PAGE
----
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Do You Know a Scam When You See One?


15 February 2017 at 4:25 pm
Staff Reporter
What are the most common scams to watch out for and what are the golden rules to protect yourself? The Ark Group is holding a forum on 28 and 29 March in Melbourne called Community Engagement Australia 2017: Creating the Social Treehouse, to answer those questions.


Staff Reporter | 15 February 2017 at 4:25 pm


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Do You Know a Scam When You See One?
15 February 2017 at 4:25 pm

What are the most common scams to watch out for and what are the golden rules to protect yourself? The Ark Group is holding a forum on 28 and 29 March in Melbourne called  Community Engagement Australia 2017: Creating the Social Treehouse, to answer those questions. Register for the event on the Ark Groups’ website.

As part of the event, Jayde Richmond from the Australian Competition and Consumer Commission will discuss The Little Black Book of Scams, an internationally recognised tool for consumers and small business that helps to inform the community about the most common scams to watch out for.

In today’s environment, it is imperative that organisations are committed to giving the community a voice in decisions and projects that affect them and their community. Community engagement enables organisations to communicate proactively and collaborate with the public to implement a project where the community is cooperative and members are actively involved.

While many organisations recognise the importance of effective community engagement and have done so successfully, practitioners still face an ongoing struggle with limited budgets and sustaining community interest. Moreover, as technology continually changes it is becoming vital for practitioners to stay up to date with new media and explore new and innovative ways to engage.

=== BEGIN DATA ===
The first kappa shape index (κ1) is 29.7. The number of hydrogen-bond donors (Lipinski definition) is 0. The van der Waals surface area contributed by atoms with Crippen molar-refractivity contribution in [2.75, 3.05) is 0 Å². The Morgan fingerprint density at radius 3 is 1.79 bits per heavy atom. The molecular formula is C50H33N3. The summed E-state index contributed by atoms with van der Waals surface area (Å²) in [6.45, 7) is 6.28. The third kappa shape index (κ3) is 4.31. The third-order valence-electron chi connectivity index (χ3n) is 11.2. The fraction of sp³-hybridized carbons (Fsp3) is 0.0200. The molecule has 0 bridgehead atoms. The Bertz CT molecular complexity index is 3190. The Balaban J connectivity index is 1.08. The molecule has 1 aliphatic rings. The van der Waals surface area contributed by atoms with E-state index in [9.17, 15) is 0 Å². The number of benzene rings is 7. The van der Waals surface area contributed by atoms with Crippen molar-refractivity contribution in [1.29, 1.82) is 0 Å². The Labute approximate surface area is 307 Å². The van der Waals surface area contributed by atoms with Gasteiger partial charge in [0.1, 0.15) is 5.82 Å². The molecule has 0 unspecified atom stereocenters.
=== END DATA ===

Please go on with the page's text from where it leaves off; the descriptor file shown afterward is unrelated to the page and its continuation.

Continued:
There is a one-day forum that brings together case studies from a number of organisations. Community Engagement Australia 2017: Creating the Social Treehouse will give people the opportunity to explore best practice community engagement through practical case studies and real life examples. Presentations will explore best practice techniques and use case studies to demonstrate where community engagement has worked well or not so well and the lessons learnt.

As part of the forum, Richmond, director – consumer strategies & engagement at the Australian Competition and Consumer Commission will look at The Little Black Book of Scams, which is internationally recognised as an important tool for consumers and small businesses. The Little Black Book of Scams informs the community about most common scams to watch out for, how scams are delivered, golden rules to protect yourself, and where to report a scam.

Everyone is vulnerable to scams so everyone needs information about how to identify them and avoid being scammed. Some people think that only the gullible and greedy fall victim to scams. The truth is scammers are clever and if you don’t know what to look out for, anyone can fall victim to a scam.

Have you received an offer that seems too good to be true, perhaps a phone call to help fix your computer or a threat to pay money you do not owe, an alert from your bank or telecommunications provider about a problem with your account or even an invitation to “befriend” or connect online? Scammers know how to press your buttons to get what they want.

At the upcoming forum Community Engagement Australia 2017: Creating the Social Treehouse, Richmond will focus on a case study discussion that will be around:

  • an overview of the history and development of The Little Black Book of Scams;
  • keeping up with scammers – an intelligence based approach to engagement; and
  • staying relevant to diverse audiences – simplifying the messages and working with others.

Register to attend the 28 and 29 March forum, held at Novotel on Collins in Melbourne, to hear from Jayde and learn more about common scams.



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